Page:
Credit: Tom’s Hardware
Virtual reality lovers have extolled the wonders of virtual reality for years. Virtual reality has, admittedly, taken a long time to develop. VR, on the other hand, began to receive popular attention near the end of last year. Everyone seems to be talking about the Metaverse these days, which implies that more people will be seeking a virtual reality headset to enable them to experience the promised immersive future.
In the previous five years, virtual reality technology has advanced significantly. So, if you were one of the early adopters with a first-generation headset, or if you’ve avoided VR entirely, now could be the time to reconsider.
Early users had to tolerate low-resolution screens, poorly tuned optics, low frame rates, and often poor tracking accuracy when VR headsets initially reached the market. Furthermore, headset makers have tried for years to make their devices pleasant. Thankfully, most of the issues with previous VR devices have been addressed in the most recent HMD designs. Also, you can see the best PC controller
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The format of virtual reality gadgets has changed. We used to see smartphone-powered VR headsets, and while they still exist, they’ve essentially vanished from the market. The PlayStation VR is still the only VR headset that can be used on a console. However, in 2022, the business plans to produce a new version. Xbox CEO Phil Spencer has stated that he has no intentions to introduce virtual reality to Xbox platforms shortly.
VR headsets with the finest resolutions and sophisticated capabilities like eye-tracking are available. However, to make use of their better pixel count, refresh rates, and feature sets, they usually require a high-end gaming PC.
Rapid innovation is boosting the standalone HMD market. Many firms, including Meta (previously Facebook/Oculus), Pico Interactive, and HTC Vive, have chosen Qualcomm’s SnapDragon XR-2 SoC to power their virtual reality headsets. Pimax also intends to incorporate Qualcomm’s technology in its next-generation virtual reality headsets, which will be available late next year.
The virtual reality headset industry is fast-growing, and it’s easy to become overwhelmed by all of the options. We’ve put up a quick cheat sheet to help you avoid all the confusion. Our picks for the best VR headsets in 2022 are listed below.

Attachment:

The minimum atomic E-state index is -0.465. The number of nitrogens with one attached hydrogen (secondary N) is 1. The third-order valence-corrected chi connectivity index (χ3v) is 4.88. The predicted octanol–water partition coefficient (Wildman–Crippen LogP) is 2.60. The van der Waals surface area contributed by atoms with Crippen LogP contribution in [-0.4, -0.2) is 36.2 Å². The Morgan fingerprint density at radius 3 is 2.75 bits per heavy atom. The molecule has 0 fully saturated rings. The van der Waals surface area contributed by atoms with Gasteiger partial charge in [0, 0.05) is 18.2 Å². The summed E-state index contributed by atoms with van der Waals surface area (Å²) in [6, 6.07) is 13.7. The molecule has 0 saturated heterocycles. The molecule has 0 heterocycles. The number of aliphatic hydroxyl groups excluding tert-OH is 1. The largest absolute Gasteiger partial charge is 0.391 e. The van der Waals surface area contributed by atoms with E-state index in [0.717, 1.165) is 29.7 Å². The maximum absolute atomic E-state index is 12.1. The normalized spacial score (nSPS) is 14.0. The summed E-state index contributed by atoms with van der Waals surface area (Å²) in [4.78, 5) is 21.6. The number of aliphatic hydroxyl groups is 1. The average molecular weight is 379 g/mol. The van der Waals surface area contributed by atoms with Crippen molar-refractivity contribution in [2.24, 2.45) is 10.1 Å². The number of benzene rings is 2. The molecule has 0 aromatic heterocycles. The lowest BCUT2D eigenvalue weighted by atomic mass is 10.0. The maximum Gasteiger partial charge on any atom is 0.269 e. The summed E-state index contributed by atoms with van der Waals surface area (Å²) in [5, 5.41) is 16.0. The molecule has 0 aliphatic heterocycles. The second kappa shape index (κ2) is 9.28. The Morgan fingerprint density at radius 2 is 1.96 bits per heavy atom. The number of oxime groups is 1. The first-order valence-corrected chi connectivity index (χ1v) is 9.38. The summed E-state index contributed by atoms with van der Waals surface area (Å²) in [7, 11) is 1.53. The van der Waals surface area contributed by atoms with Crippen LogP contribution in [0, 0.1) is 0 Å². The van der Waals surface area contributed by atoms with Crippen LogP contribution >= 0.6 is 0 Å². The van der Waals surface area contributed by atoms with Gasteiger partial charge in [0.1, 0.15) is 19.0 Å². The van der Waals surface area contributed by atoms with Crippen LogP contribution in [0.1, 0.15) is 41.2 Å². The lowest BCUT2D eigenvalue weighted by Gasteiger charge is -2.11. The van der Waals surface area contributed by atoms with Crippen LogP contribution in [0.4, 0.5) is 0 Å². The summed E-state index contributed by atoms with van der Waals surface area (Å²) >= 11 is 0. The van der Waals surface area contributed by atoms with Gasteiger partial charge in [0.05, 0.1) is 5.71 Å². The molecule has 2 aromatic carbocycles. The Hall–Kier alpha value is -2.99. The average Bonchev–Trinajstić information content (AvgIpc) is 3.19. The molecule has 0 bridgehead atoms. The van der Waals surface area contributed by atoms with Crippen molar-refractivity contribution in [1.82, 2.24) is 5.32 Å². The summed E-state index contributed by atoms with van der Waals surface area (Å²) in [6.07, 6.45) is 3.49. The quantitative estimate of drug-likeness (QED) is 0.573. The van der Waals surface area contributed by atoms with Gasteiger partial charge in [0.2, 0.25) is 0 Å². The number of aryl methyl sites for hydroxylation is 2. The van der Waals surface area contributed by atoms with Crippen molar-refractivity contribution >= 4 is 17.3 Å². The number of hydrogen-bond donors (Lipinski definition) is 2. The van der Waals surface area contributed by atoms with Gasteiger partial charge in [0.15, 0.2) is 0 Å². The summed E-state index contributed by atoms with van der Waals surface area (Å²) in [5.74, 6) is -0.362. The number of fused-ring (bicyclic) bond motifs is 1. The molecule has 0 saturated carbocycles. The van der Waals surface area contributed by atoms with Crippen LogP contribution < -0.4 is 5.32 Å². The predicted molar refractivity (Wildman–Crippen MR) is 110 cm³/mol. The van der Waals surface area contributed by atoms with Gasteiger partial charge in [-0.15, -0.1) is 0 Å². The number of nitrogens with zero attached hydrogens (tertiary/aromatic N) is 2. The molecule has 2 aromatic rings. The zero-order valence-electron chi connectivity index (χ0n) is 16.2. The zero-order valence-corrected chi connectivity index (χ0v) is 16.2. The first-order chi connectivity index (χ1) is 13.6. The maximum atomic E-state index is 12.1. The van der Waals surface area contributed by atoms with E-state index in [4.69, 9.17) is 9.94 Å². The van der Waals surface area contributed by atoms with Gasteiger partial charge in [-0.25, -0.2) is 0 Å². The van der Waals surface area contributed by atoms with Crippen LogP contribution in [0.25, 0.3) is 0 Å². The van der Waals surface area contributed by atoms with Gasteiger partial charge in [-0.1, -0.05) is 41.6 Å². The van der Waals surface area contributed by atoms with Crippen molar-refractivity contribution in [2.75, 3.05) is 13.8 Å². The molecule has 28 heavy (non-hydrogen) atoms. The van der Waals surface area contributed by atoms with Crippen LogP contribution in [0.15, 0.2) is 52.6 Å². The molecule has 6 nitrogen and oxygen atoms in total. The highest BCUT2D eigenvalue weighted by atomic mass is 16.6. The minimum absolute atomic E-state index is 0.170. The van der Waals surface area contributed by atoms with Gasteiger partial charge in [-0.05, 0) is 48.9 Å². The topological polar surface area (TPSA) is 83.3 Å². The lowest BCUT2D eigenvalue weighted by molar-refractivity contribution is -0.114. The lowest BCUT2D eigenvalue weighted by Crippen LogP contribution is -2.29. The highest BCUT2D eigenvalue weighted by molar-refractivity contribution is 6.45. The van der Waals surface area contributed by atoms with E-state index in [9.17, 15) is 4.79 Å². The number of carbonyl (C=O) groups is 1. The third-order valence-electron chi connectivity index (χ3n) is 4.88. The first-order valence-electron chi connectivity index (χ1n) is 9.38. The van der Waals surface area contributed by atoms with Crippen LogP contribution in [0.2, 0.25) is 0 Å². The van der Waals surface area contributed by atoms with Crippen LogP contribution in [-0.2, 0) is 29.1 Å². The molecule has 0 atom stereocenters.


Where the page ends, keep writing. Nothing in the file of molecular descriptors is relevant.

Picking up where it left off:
Best VR Headset in 2022
1. Valve Index
Display: AMOLED | Resolution: 2880 x 1600 | Refresh Rate: 120 Hz, experimental 144 Hz mode | Field of View: ~130 degrees | Controllers: Index Controllers | Connections: Display | Port, USB 3.0, USB 2.0
- The hardware is of the finest quality
- Wearable and comfortable
- Virtually there is no SDE
- The setup is odd
- Finger-tracking support is limited
With a display resolution that matches the Vive Pro, Quest, and Odyssey+ but with a 120Hz refresh rate, the Valve Index has some of the greatest images of any major, commercially available HMD. The FOV is also best-in-class at 130°, and there’s hardly any screen door effect within the headset.
It also has some outstanding technology and convenient convenience features, such as per-finger tracking on the superb Index controllers, USB passthrough for future peripherals, and great, crystal clear music via the near-field speakers that hover just off the ears. It’s also quite comfortable to wear, thanks to the careful selection of high-quality materials and excellent weight distribution.
All of this, though, comes at a cost. If you ignore the value proposition, it’s the best VR headset to buy on the market. The entire Index bundle costs about a thousand dollars, which is the same as three Quest 2s. Apart from Half-Life: Alyx, which is available for free, there aren’t many viable use cases for the finger tracking technology.
2. HP Reverb G2
Display: LCD | Resolution: 4320 x 2160 | Refresh Rate: 90 Hz | Field of View: ~114 degrees | Controller: Odyssey Controllers | Connections: Display | Port 1.3, USB 3.0
- Simple setup and a lengthy cable
- Toggle IPD Toggle is a directly accessible IPD Toggle
- There is no screen-door effect
- FOV is less than average
- Tracking volume is limited
The HP Reverb G2 has earned a spot among the best VR headsets in 2022, owing in part to its incredible resolution. It will not disappoint you if future-proofing your system in terms of visual fidelity is your primary priority. With a resolution of 2160p per eye, the Reverb G2 eliminates the screen door effect that may be problematic with lesser resolution headsets—provided you have a powerful enough GPU to handle it.
Even at lesser resolutions, you can enjoy wonderful features such as the extremely inclusive, tactile IPD toggle on the underside of the headset; the range is outstanding when compared to other alternatives on the market. You also receive a long cable for big rooms and a comfy headset, however the FOV is a touch low.
Without base stations, the tracking space is likewise restricted. Nonetheless, HP offsets this with excellent IMU gyro sensors that, as long as the movements are smooth, are quite effective at anticipating movements outside the tracking region. Holding your hands still communicates a different tale, but in most in-game settings, this shouldn’t matter.
While the Reverb G2 may not have all of the bells and whistles of some of the other headsets on the list, it does have enough outstanding features to warrant a look for the money.
3. Oculus Quest 2
Display: LCD | Resolution: 3664 x 1920 | Refresh Rate: Up to 120 Hz | Field of View: 100 degrees | Controllers: Oculus Touch | Connections: USB Type-C, 3.5mm headphone